Digital technology display at AET

"Digifest 2005," held at Santa Monica College's Academy of Entertainment and Technology campus, gave both students and faculty an opportunity to showcase their works of art created using digital media.
What is normally a quiet campus became full of excitement and energy on Friday as students, faculty and other members of the local Santa Monica community saw the creations of some very talented students and faculty.
The festival took place on the second floor of the AET building, where displays of graphic design pieces, presentations of animated and digital video story shorts, computers with interactive media, displays of figures in motion, and a television that ran a collection of story graphics adorned rooms 205, 235 and the lobby.
"It's truly exciting, the culmination of the work of all of the students," Katharine Muller, dean of the AET, said. "It reflects so well on the skill and expertise of the faculty and the staff that support them, and the fact that so many of our students are entering and winning and being accepted into competitions is just enormously rewarding."
This was Digifest's second year at SMC, but it was the first year for the Graphic Design Presentation. Several members of the newly formed Graphic Design Club were responsible for creating this gallery.
"We just wanted to be sure that we show everything that the AET represents in the graphic design world," Derrick McFarlin, student officer of the Graphic Design Club said.
The graphic design presentation was set up like what you would see in a metropolitan gallery. On the walls were the works created with computers. In the center of the room works created using a hands-on approach were on display. The creations of both faculty and student designers were on display.
According to Zeny Baduel, faculty advisor of the Graphic Design Club, about 200 pieces of artwork were submitted.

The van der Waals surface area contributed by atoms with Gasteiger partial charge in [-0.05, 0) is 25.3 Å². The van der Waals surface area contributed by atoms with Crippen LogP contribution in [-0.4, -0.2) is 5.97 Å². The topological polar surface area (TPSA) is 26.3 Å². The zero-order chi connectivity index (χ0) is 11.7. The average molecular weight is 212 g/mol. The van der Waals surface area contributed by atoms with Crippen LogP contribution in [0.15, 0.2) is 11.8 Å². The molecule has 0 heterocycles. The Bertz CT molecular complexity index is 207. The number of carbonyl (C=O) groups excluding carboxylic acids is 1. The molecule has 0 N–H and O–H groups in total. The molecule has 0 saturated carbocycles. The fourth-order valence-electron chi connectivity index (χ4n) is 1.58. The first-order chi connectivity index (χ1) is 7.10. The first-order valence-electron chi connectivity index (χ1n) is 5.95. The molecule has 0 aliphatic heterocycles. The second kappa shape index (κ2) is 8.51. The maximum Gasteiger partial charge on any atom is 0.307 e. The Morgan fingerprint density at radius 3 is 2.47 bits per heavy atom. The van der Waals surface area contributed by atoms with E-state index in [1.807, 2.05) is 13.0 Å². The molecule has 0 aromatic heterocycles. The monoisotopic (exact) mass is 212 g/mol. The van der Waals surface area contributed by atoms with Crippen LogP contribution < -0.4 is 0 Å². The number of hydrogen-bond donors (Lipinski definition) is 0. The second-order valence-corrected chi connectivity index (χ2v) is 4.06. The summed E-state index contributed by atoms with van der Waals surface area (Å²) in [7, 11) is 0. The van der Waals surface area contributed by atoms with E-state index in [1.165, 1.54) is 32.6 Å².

From this number, after several rounds of elimination, the final 60 with 15 alternates were chosen.
"We wanted to show a diversity of the programs that we offer at the graphic design program," Baduel said. "The first go-around was easy, it was the next go-around where we had to weed; the second round was harder because most of the work was really good."
In room 235 the screening of 10 different animated and digital video creations took place. The topics of each short were as different as each person who created them.
Chris Fria, instructor at AET for 3-D animation, oversaw the screening part of Digifest. He explained how the tape was made.
The professors chose what they thought were the best work from their classes. Fria then compiled the shorts together to create the final presentation. "It's rewarding for the students; this is really about them," Fria said. "There is no other experience like this. This is great." The last short to be shown was, "To a Man with a Big Nose," by Cecila Aranovich.
Her short is now in the semi-finals of 2005 Student Academy Award competition-which is sponsored by the Academy of Motion Picture Arts and Sciences.
This is the same organization that presents the Oscars at annual Academy awards show. "The recognition and exposure you get just being in this competition, just being nominated, is amazing," Aranovich said. The competition is very well known.
According to Aranovich a lot of new talent is searched for through the competition. If she makes the finals she will receive a cash prize. "This is really awesome. It keeps getting better and better every year," said Yulia Malinskaya, an SMC student who is majoring in animation.